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John Miller

The Victorian gorilla was the most Gothic of animals. Described by Western science only in 1847, it was brought spectacularly to public attention in 1861 by the French-American gorilla hunter Paul du Chaillu‘s Explorations and Adventures in Equatorial Africa. As du Chaillu described his quest for this ‘hellish dream creature’, his narrative devotes a considerable amount of space to the struggles he endured in obtaining sufficient food. Particularly, du Chaillu is obsessed with meat: how to get it, what species to eat, how, indeed, to avoid being eaten himself. This essay explores the ways in these dietary anxieties become entwined with the monstrous figure of the gorilla, and, most significantly, how du Chaillu‘s narrative destabilises established conceptions of the relation between meat-eating and identity.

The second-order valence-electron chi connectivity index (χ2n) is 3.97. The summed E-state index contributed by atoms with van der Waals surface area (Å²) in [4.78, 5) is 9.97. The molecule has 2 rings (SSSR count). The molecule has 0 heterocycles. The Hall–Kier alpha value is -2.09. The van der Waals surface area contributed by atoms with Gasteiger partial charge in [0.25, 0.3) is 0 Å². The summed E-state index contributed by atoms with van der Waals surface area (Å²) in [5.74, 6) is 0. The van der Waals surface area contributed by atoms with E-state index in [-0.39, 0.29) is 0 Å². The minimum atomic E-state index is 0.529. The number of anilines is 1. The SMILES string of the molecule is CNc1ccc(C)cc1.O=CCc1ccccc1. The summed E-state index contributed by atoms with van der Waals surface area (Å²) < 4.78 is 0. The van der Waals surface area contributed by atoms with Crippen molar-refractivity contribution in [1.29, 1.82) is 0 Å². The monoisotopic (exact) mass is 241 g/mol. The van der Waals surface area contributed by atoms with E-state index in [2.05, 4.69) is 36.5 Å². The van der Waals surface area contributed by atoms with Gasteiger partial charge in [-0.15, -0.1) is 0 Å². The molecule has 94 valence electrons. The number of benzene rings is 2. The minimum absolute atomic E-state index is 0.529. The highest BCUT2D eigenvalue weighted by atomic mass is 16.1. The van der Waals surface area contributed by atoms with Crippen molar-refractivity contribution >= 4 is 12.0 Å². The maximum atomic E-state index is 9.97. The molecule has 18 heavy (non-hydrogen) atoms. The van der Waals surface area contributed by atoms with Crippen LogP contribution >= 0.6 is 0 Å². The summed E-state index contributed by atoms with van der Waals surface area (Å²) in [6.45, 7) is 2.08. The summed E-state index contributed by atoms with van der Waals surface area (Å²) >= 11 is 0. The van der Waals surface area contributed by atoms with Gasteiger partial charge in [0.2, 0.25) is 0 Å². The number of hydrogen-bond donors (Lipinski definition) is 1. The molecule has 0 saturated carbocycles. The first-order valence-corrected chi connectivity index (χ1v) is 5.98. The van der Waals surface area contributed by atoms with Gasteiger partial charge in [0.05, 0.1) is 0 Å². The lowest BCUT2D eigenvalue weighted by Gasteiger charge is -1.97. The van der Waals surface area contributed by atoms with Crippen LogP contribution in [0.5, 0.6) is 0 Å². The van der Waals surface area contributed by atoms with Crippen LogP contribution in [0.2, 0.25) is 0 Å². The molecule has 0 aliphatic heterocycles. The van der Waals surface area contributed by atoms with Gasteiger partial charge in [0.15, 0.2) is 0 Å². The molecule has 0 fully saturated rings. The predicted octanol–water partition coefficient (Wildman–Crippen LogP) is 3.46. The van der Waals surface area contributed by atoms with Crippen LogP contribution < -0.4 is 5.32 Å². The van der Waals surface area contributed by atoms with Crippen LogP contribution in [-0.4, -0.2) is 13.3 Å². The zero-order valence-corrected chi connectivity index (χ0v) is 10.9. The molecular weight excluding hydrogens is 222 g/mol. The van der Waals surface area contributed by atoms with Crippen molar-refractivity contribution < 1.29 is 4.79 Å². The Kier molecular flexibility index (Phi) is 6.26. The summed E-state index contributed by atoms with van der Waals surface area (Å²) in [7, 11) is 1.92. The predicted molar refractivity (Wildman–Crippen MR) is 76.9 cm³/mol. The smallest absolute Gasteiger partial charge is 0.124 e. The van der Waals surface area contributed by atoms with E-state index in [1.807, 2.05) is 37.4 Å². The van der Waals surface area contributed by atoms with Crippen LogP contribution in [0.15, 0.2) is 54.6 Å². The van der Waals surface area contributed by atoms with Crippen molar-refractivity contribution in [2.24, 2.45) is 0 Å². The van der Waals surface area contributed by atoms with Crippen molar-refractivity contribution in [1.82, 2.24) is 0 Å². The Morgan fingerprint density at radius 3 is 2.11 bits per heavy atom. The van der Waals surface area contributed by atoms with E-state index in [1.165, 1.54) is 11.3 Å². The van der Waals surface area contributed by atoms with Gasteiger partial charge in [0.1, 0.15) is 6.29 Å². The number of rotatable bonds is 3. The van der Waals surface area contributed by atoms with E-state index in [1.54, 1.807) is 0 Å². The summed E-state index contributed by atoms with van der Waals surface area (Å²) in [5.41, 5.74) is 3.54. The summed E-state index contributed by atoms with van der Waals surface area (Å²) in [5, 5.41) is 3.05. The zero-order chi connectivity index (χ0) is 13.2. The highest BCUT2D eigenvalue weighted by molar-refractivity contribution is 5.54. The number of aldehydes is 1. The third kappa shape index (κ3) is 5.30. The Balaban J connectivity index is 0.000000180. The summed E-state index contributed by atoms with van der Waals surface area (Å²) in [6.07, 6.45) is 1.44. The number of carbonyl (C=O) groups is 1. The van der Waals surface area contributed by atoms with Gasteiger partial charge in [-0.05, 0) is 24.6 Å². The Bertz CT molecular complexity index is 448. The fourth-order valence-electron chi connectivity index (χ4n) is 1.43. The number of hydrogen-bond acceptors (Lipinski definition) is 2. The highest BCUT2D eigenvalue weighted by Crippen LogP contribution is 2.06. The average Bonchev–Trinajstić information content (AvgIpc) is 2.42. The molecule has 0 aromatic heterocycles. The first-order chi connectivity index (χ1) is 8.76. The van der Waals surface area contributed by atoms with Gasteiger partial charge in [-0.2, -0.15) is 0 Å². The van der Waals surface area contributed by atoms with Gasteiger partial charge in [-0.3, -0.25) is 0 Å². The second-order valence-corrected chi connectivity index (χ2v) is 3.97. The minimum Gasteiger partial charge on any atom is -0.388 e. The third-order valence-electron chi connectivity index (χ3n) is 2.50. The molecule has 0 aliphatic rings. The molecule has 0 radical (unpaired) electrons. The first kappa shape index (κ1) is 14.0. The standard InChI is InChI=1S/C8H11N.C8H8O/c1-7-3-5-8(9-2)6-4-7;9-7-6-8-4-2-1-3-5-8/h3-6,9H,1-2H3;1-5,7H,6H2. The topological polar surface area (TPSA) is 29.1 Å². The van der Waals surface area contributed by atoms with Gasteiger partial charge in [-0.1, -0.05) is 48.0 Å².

Gothic Studies
Criminal minds, CSI: NY and Law and order
Ruth Hawthorn
John Miller

The recent ‘tattoo renaissance’ has seen what was previously considered largely as the mark of the deviant progress into mainstream culture. Tattoos are no longer the province of the outlaw; marks of resistance have become inscribed within the very ideology that historically they appeared to contest. Contemporary tattoo culture finds itself caught in a paradox. Although more lucrative than ever before, the allure of an outsider art is tarnished for many practitioners by tattooing’s seeming ubiquity. This chapter explores the relationship between social deviance and consumer culture in depictions of three contemporary US crime dramas: Criminal Minds, CSI: NY and Law and Order: Special Victims Unit. Given the tattoo’s longstanding connection to criminality, it is hardly surprising that such shows should embrace the ‘tattoo renaissance’. Importantly, this is a genre that strikes its own balance between marginality and the mainstream; these series rely on the repeated reinstatement of normality in the face of the pathological. This chapter argues that the depiction of tattoos functions not simply as a reactionary gesture of demonising the tattooed, but also as a way of retaining the tattoo’s potency as the mark of the outsider in order to facilitate its usefulness to consumer culture.

in Tattoos in crime and detective narratives